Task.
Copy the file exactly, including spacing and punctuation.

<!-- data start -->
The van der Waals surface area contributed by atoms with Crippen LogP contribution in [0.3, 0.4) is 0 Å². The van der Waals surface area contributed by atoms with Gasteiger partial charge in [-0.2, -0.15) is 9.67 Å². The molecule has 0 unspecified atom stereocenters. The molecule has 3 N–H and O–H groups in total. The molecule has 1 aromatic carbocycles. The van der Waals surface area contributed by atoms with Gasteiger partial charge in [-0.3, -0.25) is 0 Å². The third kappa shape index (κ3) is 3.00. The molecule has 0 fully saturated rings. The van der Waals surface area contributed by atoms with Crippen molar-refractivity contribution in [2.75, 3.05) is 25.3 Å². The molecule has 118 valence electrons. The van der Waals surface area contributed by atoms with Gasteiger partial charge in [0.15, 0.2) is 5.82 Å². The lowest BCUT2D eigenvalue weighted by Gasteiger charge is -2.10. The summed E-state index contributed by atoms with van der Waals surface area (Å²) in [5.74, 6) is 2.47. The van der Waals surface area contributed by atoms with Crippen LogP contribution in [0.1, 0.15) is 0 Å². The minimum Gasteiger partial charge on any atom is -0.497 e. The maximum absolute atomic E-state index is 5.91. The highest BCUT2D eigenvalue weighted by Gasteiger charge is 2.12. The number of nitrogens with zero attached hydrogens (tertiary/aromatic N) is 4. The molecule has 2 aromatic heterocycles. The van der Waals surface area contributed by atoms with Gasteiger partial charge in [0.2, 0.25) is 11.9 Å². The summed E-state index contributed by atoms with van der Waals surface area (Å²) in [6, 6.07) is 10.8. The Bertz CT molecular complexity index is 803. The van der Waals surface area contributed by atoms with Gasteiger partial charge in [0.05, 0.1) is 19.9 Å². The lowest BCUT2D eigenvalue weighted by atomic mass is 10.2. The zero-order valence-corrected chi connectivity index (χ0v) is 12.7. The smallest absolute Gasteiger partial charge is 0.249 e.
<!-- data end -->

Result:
The van der Waals surface area contributed by atoms with Crippen LogP contribution in [0.3, 0.4) is 0 Å². The van der Waals surface area contributed by atoms with Gasteiger partial charge in [-0.2, -0.15) is 9.67 Å². The molecule has 0 unspecified atom stereocenters. The molecule has 3 N–H and O–H groups in total. The molecule has 1 aromatic carbocycles. The van der Waals surface area contributed by atoms with Gasteiger partial charge in [-0.3, -0.25) is 0 Å². The third kappa shape index (κ3) is 3.00. The molecule has 0 fully saturated rings. The van der Waals surface area contributed by atoms with Crippen molar-refractivity contribution in [2.75, 3.05) is 25.3 Å². The molecule has 118 valence electrons. The van der Waals surface area contributed by atoms with Gasteiger partial charge in [0.15, 0.2) is 5.82 Å². The lowest BCUT2D eigenvalue weighted by Gasteiger charge is -2.10. The summed E-state index contributed by atoms with van der Waals surface area (Å²) in [5.74, 6) is 2.47. The van der Waals surface area contributed by atoms with Crippen LogP contribution in [0.1, 0.15) is 0 Å². The minimum Gasteiger partial charge on any atom is -0.497 e. The maximum absolute atomic E-state index is 5.91. The highest BCUT2D eigenvalue weighted by Gasteiger charge is 2.12. The number of nitrogens with zero attached hydrogens (tertiary/aromatic N) is 4. The molecule has 2 aromatic heterocycles. The van der Waals surface area contributed by atoms with Gasteiger partial charge in [0.2, 0.25) is 11.9 Å². The summed E-state index contributed by atoms with van der Waals surface area (Å²) in [6, 6.07) is 10.8. The Bertz CT molecular complexity index is 803. The van der Waals surface area contributed by atoms with Gasteiger partial charge in [0.05, 0.1) is 19.9 Å². The lowest BCUT2D eigenvalue weighted by atomic mass is 10.2. The zero-order valence-corrected chi connectivity index (χ0v) is 12.7. The smallest absolute Gasteiger partial charge is 0.249 e.